Rarely: Cauda equina syndrome occurs with severe compression (pressure) on the nerves in the low back. People have trouble emptying the bladder, numbness in the private area; they may also have leg pain (usually both sides), numbness, tingling, weakness. For an epidural injection to do this, a large volume of liquid would have to be injected; if the nerve channel was already very narrow it could happen. ...Read more
A laminectomy: This syndrome is due to compression of the nerve tissue that can be from several causes. Depending on the cause and location of the problem, the surgery will entail a decompression of the nreve tissue usually through a laminectomy but amcan be from an anterior or lateral approach or conbined and may or may not involve a fusion and instrumentation as well. ...Read moreSee 1 more doctor answer
Story, exam, tests: It is something that is uncovered by the person's story [inability to empty the bladder (and bowels), occasionally incontinence; usually numbness in the private area]. A rectal exam will provide some additional evidence. It is confirmed (if present) by imaging such as MRI (magnetic resonance imaging). It is considered urgent. If you have symptoms go to your doctor or emergency room/urgent care. ...Read moreSee 1 more doctor answer
No: Cauda equina (tail of the horse) is just the end of the spinal cord. If there is spinal stenosis, there can be severe back and butt pain and difficulty standing up straight. There can be pinching of sacral nerves that cause pain down the leg and weakness in the feet. Sometimes bowel and bladder function can be affected. Tethering of the spinal cord may be involved. Paralysis should not occur. ...Read more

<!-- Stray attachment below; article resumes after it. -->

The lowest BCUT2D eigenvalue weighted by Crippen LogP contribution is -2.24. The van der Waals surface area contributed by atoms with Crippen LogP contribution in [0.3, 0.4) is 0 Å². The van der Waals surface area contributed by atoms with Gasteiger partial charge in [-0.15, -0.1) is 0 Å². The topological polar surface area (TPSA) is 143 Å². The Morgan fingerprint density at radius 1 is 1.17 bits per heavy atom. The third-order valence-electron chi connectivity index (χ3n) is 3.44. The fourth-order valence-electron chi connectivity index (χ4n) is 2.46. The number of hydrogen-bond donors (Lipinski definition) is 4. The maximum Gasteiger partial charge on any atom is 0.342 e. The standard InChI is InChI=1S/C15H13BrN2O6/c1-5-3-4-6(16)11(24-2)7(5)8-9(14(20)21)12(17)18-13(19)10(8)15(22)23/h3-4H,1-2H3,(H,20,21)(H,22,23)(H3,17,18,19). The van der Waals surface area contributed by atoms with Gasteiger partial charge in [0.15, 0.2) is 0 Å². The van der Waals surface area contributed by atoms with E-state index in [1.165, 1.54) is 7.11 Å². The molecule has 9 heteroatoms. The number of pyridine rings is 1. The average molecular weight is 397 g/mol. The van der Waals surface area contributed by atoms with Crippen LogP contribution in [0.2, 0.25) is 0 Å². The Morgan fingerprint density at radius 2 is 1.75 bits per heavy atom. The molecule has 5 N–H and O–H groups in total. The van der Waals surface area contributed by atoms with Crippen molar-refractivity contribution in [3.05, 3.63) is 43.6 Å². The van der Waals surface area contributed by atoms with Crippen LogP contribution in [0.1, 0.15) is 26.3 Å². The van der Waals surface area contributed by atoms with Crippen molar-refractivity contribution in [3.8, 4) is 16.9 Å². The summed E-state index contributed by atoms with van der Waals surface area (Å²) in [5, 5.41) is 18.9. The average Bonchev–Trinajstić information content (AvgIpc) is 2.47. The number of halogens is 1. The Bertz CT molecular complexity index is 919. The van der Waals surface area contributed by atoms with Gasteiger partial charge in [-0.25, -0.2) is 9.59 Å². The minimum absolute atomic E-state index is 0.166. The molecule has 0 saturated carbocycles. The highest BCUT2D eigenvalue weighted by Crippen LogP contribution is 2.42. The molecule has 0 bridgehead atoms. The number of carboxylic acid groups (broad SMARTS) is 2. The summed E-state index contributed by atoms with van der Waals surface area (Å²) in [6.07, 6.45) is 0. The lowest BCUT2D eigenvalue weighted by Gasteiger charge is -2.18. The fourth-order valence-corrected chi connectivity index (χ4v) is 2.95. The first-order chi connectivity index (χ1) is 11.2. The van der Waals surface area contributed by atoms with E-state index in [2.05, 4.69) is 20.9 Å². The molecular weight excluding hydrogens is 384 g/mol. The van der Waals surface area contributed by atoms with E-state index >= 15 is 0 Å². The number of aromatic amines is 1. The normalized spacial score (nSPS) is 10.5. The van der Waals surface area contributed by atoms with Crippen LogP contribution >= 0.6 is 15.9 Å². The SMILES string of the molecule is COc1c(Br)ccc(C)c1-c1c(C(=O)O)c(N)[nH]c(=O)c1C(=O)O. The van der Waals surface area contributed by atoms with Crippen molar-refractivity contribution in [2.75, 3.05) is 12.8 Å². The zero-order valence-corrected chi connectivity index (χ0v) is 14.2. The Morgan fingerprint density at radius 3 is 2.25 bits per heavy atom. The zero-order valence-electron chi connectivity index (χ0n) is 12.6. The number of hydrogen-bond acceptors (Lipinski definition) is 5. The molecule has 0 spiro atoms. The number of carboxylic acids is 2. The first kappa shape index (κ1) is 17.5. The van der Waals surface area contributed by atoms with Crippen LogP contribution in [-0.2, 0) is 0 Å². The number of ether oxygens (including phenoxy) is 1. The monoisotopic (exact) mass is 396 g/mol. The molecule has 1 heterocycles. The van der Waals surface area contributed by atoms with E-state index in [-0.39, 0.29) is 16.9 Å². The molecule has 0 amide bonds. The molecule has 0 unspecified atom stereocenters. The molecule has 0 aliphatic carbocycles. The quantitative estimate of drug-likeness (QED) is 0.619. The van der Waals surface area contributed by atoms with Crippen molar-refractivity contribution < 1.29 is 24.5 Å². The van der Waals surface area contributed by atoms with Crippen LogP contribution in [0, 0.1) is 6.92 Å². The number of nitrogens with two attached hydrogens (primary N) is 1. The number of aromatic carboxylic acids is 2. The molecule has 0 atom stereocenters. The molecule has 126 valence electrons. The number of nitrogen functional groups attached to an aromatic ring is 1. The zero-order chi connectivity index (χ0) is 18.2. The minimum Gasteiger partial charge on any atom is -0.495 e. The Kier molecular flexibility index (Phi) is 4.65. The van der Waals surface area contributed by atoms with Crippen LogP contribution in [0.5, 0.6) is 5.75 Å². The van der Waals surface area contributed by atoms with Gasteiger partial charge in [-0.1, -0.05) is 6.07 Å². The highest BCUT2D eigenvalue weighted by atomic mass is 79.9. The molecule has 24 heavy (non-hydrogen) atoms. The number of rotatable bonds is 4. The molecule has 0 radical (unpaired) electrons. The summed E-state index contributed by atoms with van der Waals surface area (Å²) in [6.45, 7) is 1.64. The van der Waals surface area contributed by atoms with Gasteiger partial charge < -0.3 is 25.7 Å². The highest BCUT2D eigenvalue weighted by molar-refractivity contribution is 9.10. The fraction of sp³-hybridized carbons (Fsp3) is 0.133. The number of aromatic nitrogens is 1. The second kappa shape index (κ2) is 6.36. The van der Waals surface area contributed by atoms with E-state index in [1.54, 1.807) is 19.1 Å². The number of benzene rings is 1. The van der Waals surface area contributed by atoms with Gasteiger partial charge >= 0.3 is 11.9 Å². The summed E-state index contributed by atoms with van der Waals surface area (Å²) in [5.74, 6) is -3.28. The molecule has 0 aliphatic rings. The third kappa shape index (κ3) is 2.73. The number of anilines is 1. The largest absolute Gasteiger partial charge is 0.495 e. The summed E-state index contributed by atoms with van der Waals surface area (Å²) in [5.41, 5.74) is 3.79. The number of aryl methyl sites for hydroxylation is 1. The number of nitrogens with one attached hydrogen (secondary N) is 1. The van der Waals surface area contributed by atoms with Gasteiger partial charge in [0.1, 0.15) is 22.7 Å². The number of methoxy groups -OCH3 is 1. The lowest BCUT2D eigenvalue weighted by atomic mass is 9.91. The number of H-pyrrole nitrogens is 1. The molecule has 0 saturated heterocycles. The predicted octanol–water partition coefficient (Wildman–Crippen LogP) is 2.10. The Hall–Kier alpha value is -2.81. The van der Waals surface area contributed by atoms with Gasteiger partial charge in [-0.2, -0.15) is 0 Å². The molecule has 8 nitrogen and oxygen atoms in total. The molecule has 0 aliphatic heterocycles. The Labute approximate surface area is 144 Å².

Diagnosed with cauda equina syndrome. Underwent surgery, so its all good now. Just wanted to know if smoking can be a huge obstacle in my healing?
Yes: You know that all doctors will tell you that smoking is bad, but on a serious note, most surgeons feel that smoking leads to poor bone healing. Quitting is not easy, but i'd ask your regular doctor if they can assist you with any smoking cessation program. ...Read more
I was treated for cauda equina syndrome by disectomy surgery. It's already more than 3 months but I still have issues with bladder. Any suggestion?
Long recovery: This can have a fairly extended recovery period. I would recommend continued close follow-up by urology. There are certain procedures that they can do if needed if this is a permanent issue. Generally, full improvement can take 6-12 months or longer. ...Read moreSee 3 more doctor answers
- Talk to a doctor online
- What can i do for my onchocerciasis without going to a doctor?
- What can i do for my hyperlipidemia without going to a doctor?
- What can i do for my schizophrenia without going to a doctor?
- What can i do for my confusion without going to a doctor?
- What can i do for my dizziness without going to a doctor?
- What can i do for my obesity without going to a doctor?
- What can i do for my scarlet fever without going to a doctor?
- What can i do for my lactose intolerance without going to a doctor?
- What can i do for my parkinsons disease without going to a doctor?